Japan Tax Hike No 1997 Rerun
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Japan Tax Hike No 1997 Rerun


Japan’s record number of elderly will be asked to pay a little more after Prime Minister Shinzo Abe virtually committed to a consumption tax hike next April. However, with measures being planned to offset the impact, economists are not expecting a rerun of the 1997 post-increase downturn.

“In contrast to the situation in 1997 when the last sales tax increase was implemented, labor and price conditions are on a positive trend. The Abe administration’s relatively reflationary stance on fiscal spending is also a positive driver in shoring up Japanese business activity,” Junko Nishioka, RBS chief economist Japan, told The Diplomat.

“We basically believe the impact of the consumption tax hike will be short lived, and the Japanese economy will recover to show sustained growth from the second half of 2014.”

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Abe has reportedly told government officials to compile a plan by the end of this month to offset a 3 percentage point increase in the consumption tax rate to 8 percent in April 2014, although his official decision is not expected until October 1.

The tax hike could shave 4 trillion yen ($40 billion) off nominal GDP, impose a 6 trillion yen burden on consumers and wipe out an estimated 3.7 trillion yen of revenues from the nation’s top 50 companies – 10 times as much as Tokyo’s Olympic construction spending.

Offsetting this tax impost will be a stimulus plan worth up to 5 trillion yen, including a potential cut in the corporate tax rate, family assistance for low-income households and other measures. At 35.6 percent, Japan’s corporate tax rate compares with 30 percent in Germany, 25 percent in China and 17 percent in Singapore.

“We and the Finance Ministry may have a different opinion on what our finances will allow, but in any case, we will take the best and most appropriate policy within this limit,” Economy Minister Akira Amari told Bloomberg News.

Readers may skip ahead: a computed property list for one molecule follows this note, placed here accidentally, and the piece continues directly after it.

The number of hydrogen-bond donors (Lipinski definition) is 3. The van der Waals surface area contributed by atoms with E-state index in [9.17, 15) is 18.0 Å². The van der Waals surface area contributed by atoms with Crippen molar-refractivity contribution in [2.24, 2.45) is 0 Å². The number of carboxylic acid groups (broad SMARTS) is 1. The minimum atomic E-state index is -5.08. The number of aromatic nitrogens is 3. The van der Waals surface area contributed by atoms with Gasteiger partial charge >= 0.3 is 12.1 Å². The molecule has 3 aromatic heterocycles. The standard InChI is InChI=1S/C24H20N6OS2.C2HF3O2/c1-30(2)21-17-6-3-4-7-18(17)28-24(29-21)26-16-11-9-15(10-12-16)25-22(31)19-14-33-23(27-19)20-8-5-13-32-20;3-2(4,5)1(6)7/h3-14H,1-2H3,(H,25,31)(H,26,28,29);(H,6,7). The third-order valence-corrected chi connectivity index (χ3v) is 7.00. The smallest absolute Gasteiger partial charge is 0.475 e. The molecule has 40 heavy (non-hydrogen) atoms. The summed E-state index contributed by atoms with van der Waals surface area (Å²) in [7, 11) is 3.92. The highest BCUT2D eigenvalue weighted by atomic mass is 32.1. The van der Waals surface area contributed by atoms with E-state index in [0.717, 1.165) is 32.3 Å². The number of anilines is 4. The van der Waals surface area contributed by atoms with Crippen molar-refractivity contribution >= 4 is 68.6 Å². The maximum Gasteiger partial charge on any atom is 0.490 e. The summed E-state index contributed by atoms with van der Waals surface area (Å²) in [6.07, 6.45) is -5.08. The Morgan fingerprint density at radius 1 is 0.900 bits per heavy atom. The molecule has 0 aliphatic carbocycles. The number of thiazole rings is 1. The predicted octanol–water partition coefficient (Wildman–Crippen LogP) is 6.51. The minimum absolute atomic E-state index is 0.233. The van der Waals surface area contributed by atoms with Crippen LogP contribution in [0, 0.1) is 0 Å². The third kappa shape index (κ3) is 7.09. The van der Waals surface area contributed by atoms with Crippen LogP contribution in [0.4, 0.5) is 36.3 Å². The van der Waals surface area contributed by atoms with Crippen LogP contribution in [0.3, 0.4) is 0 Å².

With GDP growth revised up to 3.8 percent in the second quarter and consumer prices posting their biggest increase since 2008, the government considers the economy strong enough to withstand the sales tax hike. At 8 percent, the consumption tax rate would still be half the average for developed economies.

Critics have pointed to the effects of the previous increase in 1997, when a hike in the tax rate from 3 to 5 percent caused consumption to dive 13 percent the next quarter. The move helped spark a recession, costing the Liberal Democratic Party its Upper House majority and forcing then Prime Minister Ryutaro Hashimoto to resign.

By contrast, the introduction in April 1989 of a 3 percent consumption tax caused consumption to ease by a milder 7 percent in the subsequent quarter, albeit near the peak of the “bubble economy.”

Elderly Bill

The nation marked Monday its Respect for the Aged Day national holiday amid news that one in four citizens were now aged 65 years and over, up 1.1 million from the prior year to nearly 32 million. While 6 million remain in the work force, including 1 million in the agricultural sector, the welfare bill is expected to rise further with one in three people forecast to be aged over 65 by 2035.

The impact is already being seen in government finances, with welfare spending accounting for around a third of the record fiscal 2014 general account budget requests of 99 trillion yen. Largest among them was the demand from the Welfare Ministry for more than 30 trillion yen for the second year in a row, due to increased medical and nursing care spending.

Rising welfare costs and stimulus measures aimed at breaking the back of a protracted deflationary downturn have conspired to drive gross public debt to more than 200 percent of gross domestic product, the worst among developed nations. Amid warnings from the International Monetary Fund and credit rating agencies, the Abe administration has committed to turning the primary balance into a surplus by fiscal 2020.

Nevertheless, the planned tax hike to 8 percent and then 10 percent in October 2015 is still not expected to deliver the planned surplus, with critics warning of a potential sell-off of Japanese bonds triggering a surge in interest rates.

On Tuesday, Abe told a meeting of investors that Japan was clearly a “buy” due to its economic recovery and planned deregulatory measures. While conditions are vastly different from previous tax hikes, Abe and his government will be hoping investors and consumers party like 1989, not 1997.

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